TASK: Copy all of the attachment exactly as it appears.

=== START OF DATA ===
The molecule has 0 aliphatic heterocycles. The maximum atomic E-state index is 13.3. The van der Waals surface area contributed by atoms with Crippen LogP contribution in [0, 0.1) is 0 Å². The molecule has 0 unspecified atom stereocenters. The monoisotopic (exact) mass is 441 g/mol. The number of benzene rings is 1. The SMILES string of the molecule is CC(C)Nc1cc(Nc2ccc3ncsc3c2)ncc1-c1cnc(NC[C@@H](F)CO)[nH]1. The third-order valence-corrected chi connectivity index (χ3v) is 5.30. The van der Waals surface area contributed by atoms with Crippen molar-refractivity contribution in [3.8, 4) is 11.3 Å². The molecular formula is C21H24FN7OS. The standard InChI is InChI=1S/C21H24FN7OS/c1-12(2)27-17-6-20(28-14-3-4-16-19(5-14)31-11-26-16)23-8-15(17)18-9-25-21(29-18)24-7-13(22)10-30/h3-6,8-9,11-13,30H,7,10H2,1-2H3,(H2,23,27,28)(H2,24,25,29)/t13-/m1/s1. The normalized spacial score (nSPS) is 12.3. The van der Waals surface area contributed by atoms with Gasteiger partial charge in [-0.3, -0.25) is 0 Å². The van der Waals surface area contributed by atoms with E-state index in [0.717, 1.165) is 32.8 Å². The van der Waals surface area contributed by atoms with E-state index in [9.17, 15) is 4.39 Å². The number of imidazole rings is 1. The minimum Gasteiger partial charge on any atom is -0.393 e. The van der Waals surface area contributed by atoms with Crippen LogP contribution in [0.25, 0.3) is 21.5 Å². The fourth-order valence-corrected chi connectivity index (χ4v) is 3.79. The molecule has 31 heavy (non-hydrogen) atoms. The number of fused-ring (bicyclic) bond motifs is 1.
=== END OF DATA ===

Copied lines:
The molecule has 0 aliphatic heterocycles. The maximum atomic E-state index is 13.3. The van der Waals surface area contributed by atoms with Crippen LogP contribution in [0, 0.1) is 0 Å². The molecule has 0 unspecified atom stereocenters. The monoisotopic (exact) mass is 441 g/mol. The number of benzene rings is 1. The SMILES string of the molecule is CC(C)Nc1cc(Nc2ccc3ncsc3c2)ncc1-c1cnc(NC[C@@H](F)CO)[nH]1. The third-order valence-corrected chi connectivity index (χ3v) is 5.30. The van der Waals surface area contributed by atoms with Crippen molar-refractivity contribution in [3.8, 4) is 11.3 Å². The molecular formula is C21H24FN7OS. The standard InChI is InChI=1S/C21H24FN7OS/c1-12(2)27-17-6-20(28-14-3-4-16-19(5-14)31-11-26-16)23-8-15(17)18-9-25-21(29-18)24-7-13(22)10-30/h3-6,8-9,11-13,30H,7,10H2,1-2H3,(H2,23,27,28)(H2,24,25,29)/t13-/m1/s1. The normalized spacial score (nSPS) is 12.3. The van der Waals surface area contributed by atoms with Gasteiger partial charge in [-0.3, -0.25) is 0 Å². The van der Waals surface area contributed by atoms with E-state index in [0.717, 1.165) is 32.8 Å². The van der Waals surface area contributed by atoms with E-state index in [9.17, 15) is 4.39 Å². The number of imidazole rings is 1. The minimum Gasteiger partial charge on any atom is -0.393 e. The van der Waals surface area contributed by atoms with Crippen LogP contribution in [0.25, 0.3) is 21.5 Å². The fourth-order valence-corrected chi connectivity index (χ4v) is 3.79. The molecule has 31 heavy (non-hydrogen) atoms. The number of fused-ring (bicyclic) bond motifs is 1.